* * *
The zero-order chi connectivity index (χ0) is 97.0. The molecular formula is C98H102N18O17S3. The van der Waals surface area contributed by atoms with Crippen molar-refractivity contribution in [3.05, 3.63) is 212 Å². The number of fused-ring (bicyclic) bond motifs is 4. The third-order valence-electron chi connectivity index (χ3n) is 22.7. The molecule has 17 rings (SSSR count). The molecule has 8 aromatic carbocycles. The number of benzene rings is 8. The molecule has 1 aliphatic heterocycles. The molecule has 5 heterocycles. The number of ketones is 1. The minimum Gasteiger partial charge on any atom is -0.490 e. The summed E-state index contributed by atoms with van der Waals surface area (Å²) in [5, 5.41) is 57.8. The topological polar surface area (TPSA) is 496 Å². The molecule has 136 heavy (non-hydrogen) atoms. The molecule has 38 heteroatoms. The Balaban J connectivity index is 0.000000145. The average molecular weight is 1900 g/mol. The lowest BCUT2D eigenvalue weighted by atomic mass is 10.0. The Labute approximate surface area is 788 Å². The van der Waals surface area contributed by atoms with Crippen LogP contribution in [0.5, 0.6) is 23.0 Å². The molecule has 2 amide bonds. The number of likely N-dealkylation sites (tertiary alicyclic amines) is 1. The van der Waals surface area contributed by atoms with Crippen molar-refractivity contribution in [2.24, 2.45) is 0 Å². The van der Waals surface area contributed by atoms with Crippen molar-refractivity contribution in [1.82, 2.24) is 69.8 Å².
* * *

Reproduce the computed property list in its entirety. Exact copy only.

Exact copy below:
The zero-order chi connectivity index (χ0) is 97.0. The molecular formula is C98H102N18O17S3. The van der Waals surface area contributed by atoms with Crippen molar-refractivity contribution in [3.05, 3.63) is 212 Å². The number of fused-ring (bicyclic) bond motifs is 4. The third-order valence-electron chi connectivity index (χ3n) is 22.7. The molecule has 17 rings (SSSR count). The molecule has 8 aromatic carbocycles. The number of benzene rings is 8. The molecule has 1 aliphatic heterocycles. The molecule has 5 heterocycles. The number of ketones is 1. The minimum Gasteiger partial charge on any atom is -0.490 e. The summed E-state index contributed by atoms with van der Waals surface area (Å²) in [5, 5.41) is 57.8. The topological polar surface area (TPSA) is 496 Å². The molecule has 136 heavy (non-hydrogen) atoms. The molecule has 38 heteroatoms. The Balaban J connectivity index is 0.000000145. The average molecular weight is 1900 g/mol. The lowest BCUT2D eigenvalue weighted by atomic mass is 10.0. The Labute approximate surface area is 788 Å². The van der Waals surface area contributed by atoms with Crippen LogP contribution in [0.5, 0.6) is 23.0 Å². The molecule has 2 amide bonds. The number of likely N-dealkylation sites (tertiary alicyclic amines) is 1. The van der Waals surface area contributed by atoms with Crippen molar-refractivity contribution in [2.24, 2.45) is 0 Å². The van der Waals surface area contributed by atoms with Crippen molar-refractivity contribution in [1.82, 2.24) is 69.8 Å².